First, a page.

Electronic cigarettes (e-cigarettes) are usually thought of as “healthier” than typical cigarettes, however the jury’s still out on their potential health risks. Now, a brand new study has found a link between the use of e-cigarettes and heart attacks and also strokes.
The study analyzed data from about 400,000 Americans who took part in a national health survey in 2016. Of these, about 66,800 reported that they often used e-cigarettes.
Compared with non-e-cigarette users, regular users had a couple of 70 % higher risk of stroke, a 60 % higher risk of heart failure or angina (chest pain) and a 40 % higher risk of coronary cardiopathy.
About 79 % of e-cigarette users additionally reported using standard cigarettes, compared with just 37 % of non-e-cigarette users. [4 Myths about E-Cigarettes]
But the findings linking e-cigarettes with an inflated risk of stroke, heart attack and coronary heart disease held even when the researchers took under consideration whether or not individuals were also standard cigarette smokers, said study lead author Dr. Paul Ndunda, an assistant professor at the University of Kansas school of medicine.
What’s additional, once the researchers analyzed a set of participants who reported smoking fewer than a hundred standard cigarettes in their lives (meaning they weren’t regular users of cigarettes), they found that e-cigarette users were still 29 % more likely to report having a stroke, 25 % more likely to report having a heart failure and 18 % more likely to report having coronary cardiopathy, Ndunda told Live Science.The findings are going to be presented next week at american Stroke Association’s International Stroke Conference 2019 in Honolulu, however has not been published in a peer-reviewed journal.
Absolutely! The research results have been described as concerning, by one Dr. Larry Goldstein, who is also the co-director of the Kentucky Neuroscience Institute. “This is the first real data that we’re seeing associating e-cigarette use with hard cardiovascular events” like heart attacks and strokes, Goldstein said in a video interview with the American Stroke Association, which is a division of the American Heart Association (AHA). However, Dr. Goldstein also pointed out several limitations of the study. For example, the researchers failed to take into account other factors that are already known to increase people’s risk of stroke and heart disease, such as high blood pressure, alcohol use and an unhealthy diet.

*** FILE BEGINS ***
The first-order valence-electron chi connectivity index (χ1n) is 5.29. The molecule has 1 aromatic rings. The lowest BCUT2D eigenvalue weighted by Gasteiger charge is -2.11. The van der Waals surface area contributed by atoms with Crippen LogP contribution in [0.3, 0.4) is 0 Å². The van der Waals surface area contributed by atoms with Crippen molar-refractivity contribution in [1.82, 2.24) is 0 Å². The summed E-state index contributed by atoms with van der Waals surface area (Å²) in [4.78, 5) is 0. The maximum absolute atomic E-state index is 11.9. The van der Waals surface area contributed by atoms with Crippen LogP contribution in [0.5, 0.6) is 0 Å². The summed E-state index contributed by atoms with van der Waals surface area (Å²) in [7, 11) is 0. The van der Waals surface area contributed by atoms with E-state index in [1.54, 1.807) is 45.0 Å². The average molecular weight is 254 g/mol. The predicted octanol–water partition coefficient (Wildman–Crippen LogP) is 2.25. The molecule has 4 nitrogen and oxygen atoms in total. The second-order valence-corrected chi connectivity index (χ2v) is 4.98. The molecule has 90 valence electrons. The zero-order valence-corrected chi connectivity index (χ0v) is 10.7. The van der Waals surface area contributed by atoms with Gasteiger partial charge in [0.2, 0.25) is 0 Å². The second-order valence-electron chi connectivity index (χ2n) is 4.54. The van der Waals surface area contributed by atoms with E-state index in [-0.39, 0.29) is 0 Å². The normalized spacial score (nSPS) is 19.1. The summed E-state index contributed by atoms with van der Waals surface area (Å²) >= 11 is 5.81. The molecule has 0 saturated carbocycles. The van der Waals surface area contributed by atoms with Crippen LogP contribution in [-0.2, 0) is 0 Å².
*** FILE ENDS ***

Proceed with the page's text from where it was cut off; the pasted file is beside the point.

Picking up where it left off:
In addition, because the study only examined people’s responses at one point in time, it is not able to tease out cause and effect — that is, it cannot prove that e-cigarette use was the cause of people’s cardiovascular problems, or whether people who use e-cigarettes have other characteristics that increased their risk.
Still, Goldstein said that these early findings need to be taken seriously, especially given the relatively large percentage of young people who use e-cigarettes. In 2016, about 11 percent of U.S. high school students reported using e-cigarettes in the last 30 days.
Unlike conventional cigarettes, which heat and burn tobacco, e-cigarettes heat up and vaporize a liquid, which usually contains nicotine and other flavorings.
The AHA cautions against the use of e-cigarettes, saying that they may pose health risks that scientists do not yet fully understand. And since e-cigarettes usually contain nicotine, they may get people addicted to the substance, according to the AHA.
Some previous studies have also suggested that the flavorings in e-cigarettes themselves may be harmful. A study published last year in the journal Arteriosclerosis, Thrombosis and Vascular Biology found that e-cigarette chemical flavorings had harmful effects on blood vessel cells in a lab dish.
Originally Published on Livescience.
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